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Opinion >  Column

The Slice: Guessing what you’re getting

It can be amusing to entertain family and friends by picking up a wrapped Christmas present and guessing its contents.

We’ve all seen that act. It can be good for a few laughs.

But there are rules. So let’s review.

You are not allowed the rip the wrapping paper. That’s the cat’s assignment.

When holding the gift to your forehead and making a guess about the contents Carnac-style, it’s impolite to say “a sweater” if you are pretty sure it really is a sweater.

No lasers.

It’s permissible to gently move the package side to side, as if you are a prospector sifting for gold. But Christmas etiquette forbids shaking the bejeezus out of it.

Do not fold, spindle or mutilate.

If you are wearing glasses that remind everyone of a certain age of those “X-ray Specs” they used to sell in comic books, it can be entertaining to stare hard at a wrapped Christmas gift. It’s considered inappropriate, however, to leeringly turn your gaze to those gathered near you.

When sniffing a package, remember that you are not now nor have you ever been a crime dog.

It’s OK to hold a package to your ear as if you are listening to a sea shell. But declaring that you hear ticking and then shouting “It’s gonna blow” are not in keeping with the yuletide spirit.

Do not hurl the present across the room.

If you say “I know what it is but I am not telling,” be prepared to be called a Christmas liar.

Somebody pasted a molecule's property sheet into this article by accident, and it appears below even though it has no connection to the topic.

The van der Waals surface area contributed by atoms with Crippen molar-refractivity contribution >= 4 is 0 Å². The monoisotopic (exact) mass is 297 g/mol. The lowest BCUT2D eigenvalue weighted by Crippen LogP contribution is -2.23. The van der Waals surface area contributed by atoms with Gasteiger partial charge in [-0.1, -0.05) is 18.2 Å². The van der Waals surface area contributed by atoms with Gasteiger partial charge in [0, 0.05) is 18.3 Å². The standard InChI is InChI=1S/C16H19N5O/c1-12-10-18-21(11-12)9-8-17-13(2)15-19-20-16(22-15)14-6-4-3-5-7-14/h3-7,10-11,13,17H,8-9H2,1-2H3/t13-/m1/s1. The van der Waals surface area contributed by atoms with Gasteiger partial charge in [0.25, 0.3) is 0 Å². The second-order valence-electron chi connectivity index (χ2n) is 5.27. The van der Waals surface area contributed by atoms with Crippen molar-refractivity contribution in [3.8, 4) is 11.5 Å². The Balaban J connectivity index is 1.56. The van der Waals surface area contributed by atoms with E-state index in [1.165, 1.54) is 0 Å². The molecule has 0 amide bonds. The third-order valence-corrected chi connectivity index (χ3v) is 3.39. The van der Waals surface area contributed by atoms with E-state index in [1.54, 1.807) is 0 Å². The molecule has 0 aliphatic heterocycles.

Do not attempt to stand on the gift box.

It’s not necessary to wand your present with a Geiger counter.

Gently tapping the box is OK.

You can stare intently at the package and ask, “Is it safe?” or “What’s the frequency, Kenneth?” but there’s a good chance no one will appreciate your grand sense of humor.

Do not treat the package the way the Telly Savalas character treated the doll in the “Twilight Zone” episode called “Talky Tina.” (We all know what happened to him.)

Today’s Slice question: When you were a child, to what extent did you factor in your family’s financial circumstances as you expressed hopes and wishes for Christmas?

Write The Slice at P. O. Box 2160, Spokane, WA 99210: call (509) 459-5470; email pault@spokesman.com. Donna Mitchell’s mother put Christmas gifts in boxes from The Crescent department store and then asked for their return so she could use them for that purpose again.

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